(Adds quote, background on strategy)
LONDON, June 13 French bank Societe Generale
is in talks to buy out rival Credit Agricole's
50-percent stake in their jointly owned brokerage
Newedge, several sources familiar with the matter told Reuters.
SocGen had previously sought to exit derivatives-focused
Newedge, as part of a post-crisis drive to strengthen its
balance sheet, but a lack of buyers has pushed France's No. 2
listed bank to look instead at ways it might better integrate
the business by taking full control, the sources said.
SocGen and Credit Agricole have yet to reach agreement on a
price, one of the sources said, adding it was a complex business
in an uncertain market environment. The total business has an
equity value of around 800 million euros to 1 billion euros
($1.07-$1.33 billion), according to banking and analyst sources.
"SocGen, which previously has wanted to sell its 50-percent
stake in Newedge, is now looking at buying the whole business,"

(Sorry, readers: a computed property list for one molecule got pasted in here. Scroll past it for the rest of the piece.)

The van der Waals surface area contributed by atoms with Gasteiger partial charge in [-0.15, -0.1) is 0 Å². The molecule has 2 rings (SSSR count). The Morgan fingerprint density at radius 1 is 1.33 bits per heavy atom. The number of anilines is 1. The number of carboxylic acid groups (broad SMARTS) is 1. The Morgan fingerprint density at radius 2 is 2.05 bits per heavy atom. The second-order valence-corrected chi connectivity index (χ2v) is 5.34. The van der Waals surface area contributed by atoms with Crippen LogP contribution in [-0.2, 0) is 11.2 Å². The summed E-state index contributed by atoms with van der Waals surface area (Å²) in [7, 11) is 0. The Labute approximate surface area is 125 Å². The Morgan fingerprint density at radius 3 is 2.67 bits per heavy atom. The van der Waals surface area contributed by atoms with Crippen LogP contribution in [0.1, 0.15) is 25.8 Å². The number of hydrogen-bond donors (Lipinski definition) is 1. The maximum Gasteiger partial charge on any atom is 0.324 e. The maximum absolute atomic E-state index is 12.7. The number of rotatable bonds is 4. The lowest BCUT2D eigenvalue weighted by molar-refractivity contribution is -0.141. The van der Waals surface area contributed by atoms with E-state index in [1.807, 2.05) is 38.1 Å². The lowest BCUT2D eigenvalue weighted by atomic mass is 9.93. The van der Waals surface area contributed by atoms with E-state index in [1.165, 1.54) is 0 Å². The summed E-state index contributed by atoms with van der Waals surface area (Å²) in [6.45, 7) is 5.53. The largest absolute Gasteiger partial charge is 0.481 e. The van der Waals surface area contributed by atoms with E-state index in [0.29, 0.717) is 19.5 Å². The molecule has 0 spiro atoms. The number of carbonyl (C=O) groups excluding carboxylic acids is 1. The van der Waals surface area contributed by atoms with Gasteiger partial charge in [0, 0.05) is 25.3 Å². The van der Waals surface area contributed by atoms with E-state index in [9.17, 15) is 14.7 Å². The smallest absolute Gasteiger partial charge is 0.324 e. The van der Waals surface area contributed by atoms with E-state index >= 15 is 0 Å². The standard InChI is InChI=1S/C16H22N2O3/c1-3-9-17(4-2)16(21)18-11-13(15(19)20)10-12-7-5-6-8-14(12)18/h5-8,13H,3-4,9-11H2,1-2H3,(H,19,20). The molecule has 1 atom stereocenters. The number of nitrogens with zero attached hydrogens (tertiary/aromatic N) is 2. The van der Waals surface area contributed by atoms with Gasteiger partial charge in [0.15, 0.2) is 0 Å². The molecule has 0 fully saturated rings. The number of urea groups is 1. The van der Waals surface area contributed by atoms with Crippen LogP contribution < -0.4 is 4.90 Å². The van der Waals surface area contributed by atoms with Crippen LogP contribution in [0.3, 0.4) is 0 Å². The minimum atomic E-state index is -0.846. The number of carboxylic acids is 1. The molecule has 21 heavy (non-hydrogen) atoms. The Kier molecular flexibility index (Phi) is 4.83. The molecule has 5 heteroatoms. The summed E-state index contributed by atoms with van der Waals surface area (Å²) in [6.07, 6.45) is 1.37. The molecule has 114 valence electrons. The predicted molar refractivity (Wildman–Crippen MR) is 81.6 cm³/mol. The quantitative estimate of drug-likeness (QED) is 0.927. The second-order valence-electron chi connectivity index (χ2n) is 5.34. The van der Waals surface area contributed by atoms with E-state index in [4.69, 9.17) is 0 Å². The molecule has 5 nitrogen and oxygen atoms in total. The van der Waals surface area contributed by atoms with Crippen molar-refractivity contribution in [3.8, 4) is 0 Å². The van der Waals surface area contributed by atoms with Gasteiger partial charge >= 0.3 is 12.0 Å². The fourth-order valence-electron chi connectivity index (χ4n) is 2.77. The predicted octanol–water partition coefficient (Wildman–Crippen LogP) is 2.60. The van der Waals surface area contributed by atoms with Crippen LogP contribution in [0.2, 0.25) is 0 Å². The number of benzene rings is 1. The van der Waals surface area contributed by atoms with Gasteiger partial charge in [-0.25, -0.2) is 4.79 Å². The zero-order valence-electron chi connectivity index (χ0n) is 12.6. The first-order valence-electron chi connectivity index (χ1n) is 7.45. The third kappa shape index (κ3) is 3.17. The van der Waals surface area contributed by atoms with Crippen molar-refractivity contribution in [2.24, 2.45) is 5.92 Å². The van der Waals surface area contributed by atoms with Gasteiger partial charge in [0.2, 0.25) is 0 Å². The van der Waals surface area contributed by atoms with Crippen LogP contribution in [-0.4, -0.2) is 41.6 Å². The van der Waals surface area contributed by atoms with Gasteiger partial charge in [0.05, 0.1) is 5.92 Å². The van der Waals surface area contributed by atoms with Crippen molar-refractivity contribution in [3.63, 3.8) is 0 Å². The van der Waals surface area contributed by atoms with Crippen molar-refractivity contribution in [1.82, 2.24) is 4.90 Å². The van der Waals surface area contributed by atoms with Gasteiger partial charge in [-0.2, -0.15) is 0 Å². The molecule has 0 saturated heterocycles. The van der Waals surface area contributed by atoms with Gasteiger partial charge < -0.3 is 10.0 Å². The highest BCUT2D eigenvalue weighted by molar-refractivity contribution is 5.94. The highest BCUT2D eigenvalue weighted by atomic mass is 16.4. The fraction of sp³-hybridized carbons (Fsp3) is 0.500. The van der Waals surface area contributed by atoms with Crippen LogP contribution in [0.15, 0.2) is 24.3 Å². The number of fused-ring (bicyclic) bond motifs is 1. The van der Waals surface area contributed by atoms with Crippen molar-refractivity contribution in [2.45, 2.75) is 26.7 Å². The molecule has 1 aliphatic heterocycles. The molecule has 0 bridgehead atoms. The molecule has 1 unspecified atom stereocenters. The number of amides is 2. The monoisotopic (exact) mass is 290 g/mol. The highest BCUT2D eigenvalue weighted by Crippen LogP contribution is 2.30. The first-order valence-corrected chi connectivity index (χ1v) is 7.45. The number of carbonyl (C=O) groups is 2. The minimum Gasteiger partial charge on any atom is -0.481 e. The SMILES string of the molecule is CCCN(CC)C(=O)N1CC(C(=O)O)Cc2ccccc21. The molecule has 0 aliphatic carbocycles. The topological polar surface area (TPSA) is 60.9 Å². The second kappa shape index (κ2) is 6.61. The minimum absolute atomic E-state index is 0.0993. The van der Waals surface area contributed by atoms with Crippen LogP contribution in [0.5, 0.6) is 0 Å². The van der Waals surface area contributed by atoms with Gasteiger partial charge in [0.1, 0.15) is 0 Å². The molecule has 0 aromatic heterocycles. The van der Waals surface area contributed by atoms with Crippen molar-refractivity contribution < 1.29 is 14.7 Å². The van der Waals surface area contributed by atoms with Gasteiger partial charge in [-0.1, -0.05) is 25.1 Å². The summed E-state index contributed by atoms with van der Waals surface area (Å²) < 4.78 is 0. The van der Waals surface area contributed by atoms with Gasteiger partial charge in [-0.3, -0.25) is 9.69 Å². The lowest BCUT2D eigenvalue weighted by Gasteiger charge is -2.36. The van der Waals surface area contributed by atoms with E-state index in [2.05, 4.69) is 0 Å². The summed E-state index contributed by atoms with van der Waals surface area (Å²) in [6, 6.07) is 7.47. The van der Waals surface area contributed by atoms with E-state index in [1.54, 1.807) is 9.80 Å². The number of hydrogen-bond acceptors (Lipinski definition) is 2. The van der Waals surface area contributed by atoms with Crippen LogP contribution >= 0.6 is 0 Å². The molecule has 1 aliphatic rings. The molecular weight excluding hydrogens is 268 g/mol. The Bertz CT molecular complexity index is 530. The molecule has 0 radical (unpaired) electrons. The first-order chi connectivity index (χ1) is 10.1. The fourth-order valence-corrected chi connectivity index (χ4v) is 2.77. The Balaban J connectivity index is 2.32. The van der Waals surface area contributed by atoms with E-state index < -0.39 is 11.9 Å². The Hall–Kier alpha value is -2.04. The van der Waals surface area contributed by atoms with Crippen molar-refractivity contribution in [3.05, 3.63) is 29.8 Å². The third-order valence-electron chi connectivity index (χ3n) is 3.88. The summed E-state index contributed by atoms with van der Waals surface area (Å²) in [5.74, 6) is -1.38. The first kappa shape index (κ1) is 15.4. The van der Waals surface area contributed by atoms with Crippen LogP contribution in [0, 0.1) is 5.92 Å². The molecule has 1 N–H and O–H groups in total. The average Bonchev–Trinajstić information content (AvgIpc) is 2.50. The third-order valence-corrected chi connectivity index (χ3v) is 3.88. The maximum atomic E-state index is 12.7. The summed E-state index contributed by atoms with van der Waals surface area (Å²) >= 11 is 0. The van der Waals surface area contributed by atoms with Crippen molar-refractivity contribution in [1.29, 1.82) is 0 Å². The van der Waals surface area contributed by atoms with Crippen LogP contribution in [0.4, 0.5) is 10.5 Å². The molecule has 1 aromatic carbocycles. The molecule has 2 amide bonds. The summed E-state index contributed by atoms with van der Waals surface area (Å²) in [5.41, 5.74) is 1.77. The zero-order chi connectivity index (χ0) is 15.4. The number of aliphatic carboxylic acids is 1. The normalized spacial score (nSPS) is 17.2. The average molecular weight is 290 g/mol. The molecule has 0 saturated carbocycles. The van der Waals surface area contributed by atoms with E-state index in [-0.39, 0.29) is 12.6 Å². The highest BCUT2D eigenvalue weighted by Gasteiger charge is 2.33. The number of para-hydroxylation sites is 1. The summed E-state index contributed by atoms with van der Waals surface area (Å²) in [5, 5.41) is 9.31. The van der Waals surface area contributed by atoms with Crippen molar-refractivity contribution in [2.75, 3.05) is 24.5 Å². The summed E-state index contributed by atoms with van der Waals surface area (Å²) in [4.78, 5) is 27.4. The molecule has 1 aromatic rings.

said one of the sources. "After trying to sell it, it became
obvious that they weren't going to get a good price, so now it's
about doing the next best thing."
Spokeswomen for Societe Generale and Credit Agricole CIB
declined to comment. Newedge referred a request for comment to
its parent shareholders.
SocGen - which has kicked off a drive to cut 900 million
euros in costs through 2015 - is giving priority to flow
products, or the trading of low-risk securities that consume
little capital, and believes that taking over Newedge would fit
into this strategy, the source said.
Newedge has also recently taken steps to restructure itself.
In December it said it was considering a split of its asset
execution and clearing businesses as part of a wider
restructuring aimed at making it more competitive.
Newedge last year reported a halving of net profit, to 14
million euros ($18.67 million), versus 33 million in 2011. It
had around 50 billion euros in assets at end-2012.
($1 = 0.7498 euros)
(Reporting by Lionel Laurent in Paris, Michael Flaherty and
Nishant Kumar in Hong Kong; Additional reporting by Denny Thomas
in Hong Kong and Matthias Blamont in Paris; Editing by Carmel
Crimmins and Elaine Hardcastle)